Julie Collins-Dogrul, Sociology
Susan Gotsch, Sociology
Leslie L. Howard, Sociology, Emeritus
David Iyam, Anthropology
sal johnston, Sociology
Becky Overmyer-Velázquez, Sociology
Lisa Ibanez, Interim Director of Field Education, Social Work
Ann M. Kakaliouras, Chair, Anthropology and Sociology
Paula M. Sheridan, Program Director, Social Work
Sociology is the study of social relations, associations, and institutions in human societies. It seeks to develop reliable understanding about the nature of social organization. In his work, The Sociological Imagination (1959), C. Wright Mills wrote, “Neither the life of an individual nor the history of a society can be understood without understanding both.” In other words, Mills claimed that the discipline of sociology is the study of the connection between individuals and society, between personal troubles and public issues. Understanding both the life of an individual, and the history and structure of a society, requires the sociological imagination. Sociologists, according to Mills, were in the unique position among social scientists of cultivating a sociological imagination that could grasp that individual’s actions, behaviors, histories, and seemingly “personal” troubles could only be understood as effects of social organization: as public issues. Mills’ hope was that through understanding the actual dynamics that shape our lives - individually and collectively - we would also develop the tools and strategies to effect positive social change.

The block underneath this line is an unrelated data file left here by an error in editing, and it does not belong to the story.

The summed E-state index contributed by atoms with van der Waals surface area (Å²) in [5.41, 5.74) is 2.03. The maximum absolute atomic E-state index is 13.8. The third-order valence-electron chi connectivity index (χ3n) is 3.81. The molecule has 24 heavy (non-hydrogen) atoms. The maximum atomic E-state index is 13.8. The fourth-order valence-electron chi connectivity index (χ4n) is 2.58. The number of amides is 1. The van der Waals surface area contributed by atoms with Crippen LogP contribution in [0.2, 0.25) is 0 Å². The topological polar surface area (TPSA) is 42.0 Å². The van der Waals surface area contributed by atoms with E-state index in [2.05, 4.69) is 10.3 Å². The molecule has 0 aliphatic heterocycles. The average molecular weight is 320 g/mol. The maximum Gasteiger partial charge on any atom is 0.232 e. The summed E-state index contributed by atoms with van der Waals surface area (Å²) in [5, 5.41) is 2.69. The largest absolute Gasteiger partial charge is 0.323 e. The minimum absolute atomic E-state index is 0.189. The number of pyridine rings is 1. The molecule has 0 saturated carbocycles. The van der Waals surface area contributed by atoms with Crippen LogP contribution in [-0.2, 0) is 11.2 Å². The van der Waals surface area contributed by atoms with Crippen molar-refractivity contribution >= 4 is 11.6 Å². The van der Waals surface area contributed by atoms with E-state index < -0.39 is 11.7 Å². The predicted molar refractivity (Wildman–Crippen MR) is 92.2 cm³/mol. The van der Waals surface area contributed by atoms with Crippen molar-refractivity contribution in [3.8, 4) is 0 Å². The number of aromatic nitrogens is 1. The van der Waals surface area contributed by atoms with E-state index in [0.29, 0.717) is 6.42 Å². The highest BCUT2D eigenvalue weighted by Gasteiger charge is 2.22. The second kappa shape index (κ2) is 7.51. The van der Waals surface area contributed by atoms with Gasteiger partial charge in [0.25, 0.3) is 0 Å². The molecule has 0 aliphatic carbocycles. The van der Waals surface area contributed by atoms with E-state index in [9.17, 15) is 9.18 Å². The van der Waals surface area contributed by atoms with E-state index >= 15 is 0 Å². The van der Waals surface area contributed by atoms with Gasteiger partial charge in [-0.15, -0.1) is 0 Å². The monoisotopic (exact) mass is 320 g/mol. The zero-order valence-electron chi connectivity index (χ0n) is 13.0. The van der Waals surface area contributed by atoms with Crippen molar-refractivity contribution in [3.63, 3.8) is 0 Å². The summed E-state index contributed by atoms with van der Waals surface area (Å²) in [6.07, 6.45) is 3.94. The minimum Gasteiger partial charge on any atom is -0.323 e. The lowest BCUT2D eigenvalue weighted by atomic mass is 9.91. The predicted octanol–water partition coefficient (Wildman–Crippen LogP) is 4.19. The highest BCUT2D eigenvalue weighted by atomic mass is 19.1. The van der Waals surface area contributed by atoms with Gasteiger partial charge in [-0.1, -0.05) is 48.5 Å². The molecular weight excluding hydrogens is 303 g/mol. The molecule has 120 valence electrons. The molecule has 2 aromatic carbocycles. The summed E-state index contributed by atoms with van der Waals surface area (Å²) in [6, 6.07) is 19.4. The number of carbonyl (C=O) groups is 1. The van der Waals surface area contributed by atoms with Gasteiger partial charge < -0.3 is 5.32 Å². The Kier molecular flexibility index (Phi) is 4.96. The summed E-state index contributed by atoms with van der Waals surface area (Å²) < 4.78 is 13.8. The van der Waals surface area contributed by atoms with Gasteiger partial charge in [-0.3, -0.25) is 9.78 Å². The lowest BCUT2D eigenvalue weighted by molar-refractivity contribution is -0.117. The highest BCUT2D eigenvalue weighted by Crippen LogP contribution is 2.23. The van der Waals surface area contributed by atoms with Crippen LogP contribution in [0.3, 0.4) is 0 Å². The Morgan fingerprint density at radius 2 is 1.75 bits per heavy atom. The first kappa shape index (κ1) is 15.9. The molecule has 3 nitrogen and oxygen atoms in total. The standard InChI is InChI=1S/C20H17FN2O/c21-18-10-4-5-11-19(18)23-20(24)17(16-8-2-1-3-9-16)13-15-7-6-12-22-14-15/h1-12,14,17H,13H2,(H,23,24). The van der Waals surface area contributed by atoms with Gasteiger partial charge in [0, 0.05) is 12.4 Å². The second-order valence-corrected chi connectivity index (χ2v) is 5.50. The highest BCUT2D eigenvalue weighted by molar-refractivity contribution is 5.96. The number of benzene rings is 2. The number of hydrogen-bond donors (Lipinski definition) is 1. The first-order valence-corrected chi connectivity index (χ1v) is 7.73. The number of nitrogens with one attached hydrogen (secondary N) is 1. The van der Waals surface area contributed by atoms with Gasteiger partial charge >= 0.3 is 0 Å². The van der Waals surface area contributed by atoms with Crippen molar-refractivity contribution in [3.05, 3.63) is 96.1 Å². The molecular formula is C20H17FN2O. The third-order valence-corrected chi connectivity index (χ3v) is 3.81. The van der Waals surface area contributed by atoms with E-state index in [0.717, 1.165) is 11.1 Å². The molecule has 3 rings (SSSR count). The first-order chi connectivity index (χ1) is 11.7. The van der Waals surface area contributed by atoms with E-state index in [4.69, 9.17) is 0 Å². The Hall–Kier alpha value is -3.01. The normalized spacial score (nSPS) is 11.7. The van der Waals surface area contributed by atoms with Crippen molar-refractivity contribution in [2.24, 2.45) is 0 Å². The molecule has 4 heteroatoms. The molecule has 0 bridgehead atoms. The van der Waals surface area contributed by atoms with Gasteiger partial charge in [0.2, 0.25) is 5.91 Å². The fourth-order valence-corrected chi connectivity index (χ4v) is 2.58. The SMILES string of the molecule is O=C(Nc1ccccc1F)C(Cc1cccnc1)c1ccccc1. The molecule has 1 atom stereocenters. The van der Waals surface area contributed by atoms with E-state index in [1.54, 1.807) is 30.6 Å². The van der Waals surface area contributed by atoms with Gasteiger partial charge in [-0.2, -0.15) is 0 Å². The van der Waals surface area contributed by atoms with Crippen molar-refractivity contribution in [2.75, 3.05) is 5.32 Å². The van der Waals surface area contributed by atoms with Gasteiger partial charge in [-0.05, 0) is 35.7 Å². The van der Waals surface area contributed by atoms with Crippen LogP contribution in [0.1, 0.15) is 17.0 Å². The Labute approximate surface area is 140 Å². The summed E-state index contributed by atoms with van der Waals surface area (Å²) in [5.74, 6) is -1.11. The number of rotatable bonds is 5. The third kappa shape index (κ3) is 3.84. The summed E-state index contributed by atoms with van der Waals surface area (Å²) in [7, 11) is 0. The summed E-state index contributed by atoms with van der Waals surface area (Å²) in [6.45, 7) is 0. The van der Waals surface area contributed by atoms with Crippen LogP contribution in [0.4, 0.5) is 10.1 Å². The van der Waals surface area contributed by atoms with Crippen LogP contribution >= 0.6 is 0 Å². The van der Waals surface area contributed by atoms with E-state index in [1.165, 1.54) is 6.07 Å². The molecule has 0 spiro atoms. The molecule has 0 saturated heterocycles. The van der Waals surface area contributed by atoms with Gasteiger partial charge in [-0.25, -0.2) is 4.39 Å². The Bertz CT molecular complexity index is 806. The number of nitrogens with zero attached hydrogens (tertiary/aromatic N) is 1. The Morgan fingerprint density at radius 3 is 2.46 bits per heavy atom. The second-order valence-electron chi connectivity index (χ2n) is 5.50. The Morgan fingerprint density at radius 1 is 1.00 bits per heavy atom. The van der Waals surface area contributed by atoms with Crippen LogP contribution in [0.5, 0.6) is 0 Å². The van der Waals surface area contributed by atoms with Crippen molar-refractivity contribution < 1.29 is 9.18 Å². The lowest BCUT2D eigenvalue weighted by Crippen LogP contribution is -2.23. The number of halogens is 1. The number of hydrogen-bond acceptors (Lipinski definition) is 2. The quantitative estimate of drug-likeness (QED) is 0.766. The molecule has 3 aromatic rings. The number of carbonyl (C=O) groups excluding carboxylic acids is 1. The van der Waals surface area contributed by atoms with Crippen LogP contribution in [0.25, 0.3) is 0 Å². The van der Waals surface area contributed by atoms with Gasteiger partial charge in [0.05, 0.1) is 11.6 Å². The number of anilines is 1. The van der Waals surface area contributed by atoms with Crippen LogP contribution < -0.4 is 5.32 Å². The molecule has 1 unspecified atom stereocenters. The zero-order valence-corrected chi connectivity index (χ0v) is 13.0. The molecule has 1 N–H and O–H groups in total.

Sociology at Whittier embraces this Millsian tradition and we believe that sociology, at its best, is not merely an academic pursuit, but rather a daily practice, a “thing lived”: a hopeful act of discovery and transformation. With greater Los Angeles as our muse, we invite you to re-envision your social world, and to act in and upon it.
A major in sociology provides graduates with a solid liberal arts background for a broad variety of careers. Our graduates are employed in fields such as professional sociology, urban planning, union organizing, community development, non-profit organizations, health services, education and teaching, juvenile and criminal justice systems, social work, social research and data analysis, public administration, law, politics, racial and minority relations, business, and local, state and federal government.
Anthropology asks the question, “What does it mean to be human?” Anthropologists seek the answers to that question by integrating varied sources of knowledge: How is being human affected by the dynamics between culture, the environment, and biology? What can we learn about the total repertoire of being human by looking at societies very different from middle class American society? How are we to understand the evolution of our uniquely biocultural species? What do archaeological sites reveal about past human societies? How can the reflexive nature of anthropology and anthropological practice better prepare us for living in today’s diverse and globalized world?
The study of anthropology prepares students to:
- Better understand themselves in their own sociocultural context;
- Better understand and communicate across cultural boundaries;